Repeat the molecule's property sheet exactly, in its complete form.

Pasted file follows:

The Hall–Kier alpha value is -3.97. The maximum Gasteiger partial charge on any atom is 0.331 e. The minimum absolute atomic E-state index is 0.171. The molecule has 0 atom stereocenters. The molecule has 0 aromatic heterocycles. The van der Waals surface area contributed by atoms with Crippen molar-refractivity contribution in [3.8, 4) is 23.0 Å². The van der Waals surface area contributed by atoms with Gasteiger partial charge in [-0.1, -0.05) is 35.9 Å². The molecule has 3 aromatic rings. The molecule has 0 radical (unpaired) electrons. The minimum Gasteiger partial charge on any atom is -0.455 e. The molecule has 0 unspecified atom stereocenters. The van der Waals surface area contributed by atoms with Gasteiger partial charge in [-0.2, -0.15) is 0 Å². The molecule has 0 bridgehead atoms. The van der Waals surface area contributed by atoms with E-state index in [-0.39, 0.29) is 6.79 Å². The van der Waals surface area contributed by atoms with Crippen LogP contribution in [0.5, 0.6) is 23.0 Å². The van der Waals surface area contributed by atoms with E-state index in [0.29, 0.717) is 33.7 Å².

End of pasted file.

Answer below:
The Hall–Kier alpha value is -3.97. The maximum Gasteiger partial charge on any atom is 0.331 e. The minimum absolute atomic E-state index is 0.171. The molecule has 0 atom stereocenters. The molecule has 0 aromatic heterocycles. The van der Waals surface area contributed by atoms with Crippen molar-refractivity contribution in [3.8, 4) is 23.0 Å². The van der Waals surface area contributed by atoms with Gasteiger partial charge in [-0.1, -0.05) is 35.9 Å². The molecule has 3 aromatic rings. The molecule has 0 radical (unpaired) electrons. The minimum Gasteiger partial charge on any atom is -0.455 e. The molecule has 0 unspecified atom stereocenters. The van der Waals surface area contributed by atoms with Gasteiger partial charge in [-0.2, -0.15) is 0 Å². The molecule has 0 bridgehead atoms. The van der Waals surface area contributed by atoms with E-state index in [-0.39, 0.29) is 6.79 Å². The van der Waals surface area contributed by atoms with Crippen LogP contribution in [0.5, 0.6) is 23.0 Å². The van der Waals surface area contributed by atoms with E-state index in [0.29, 0.717) is 33.7 Å².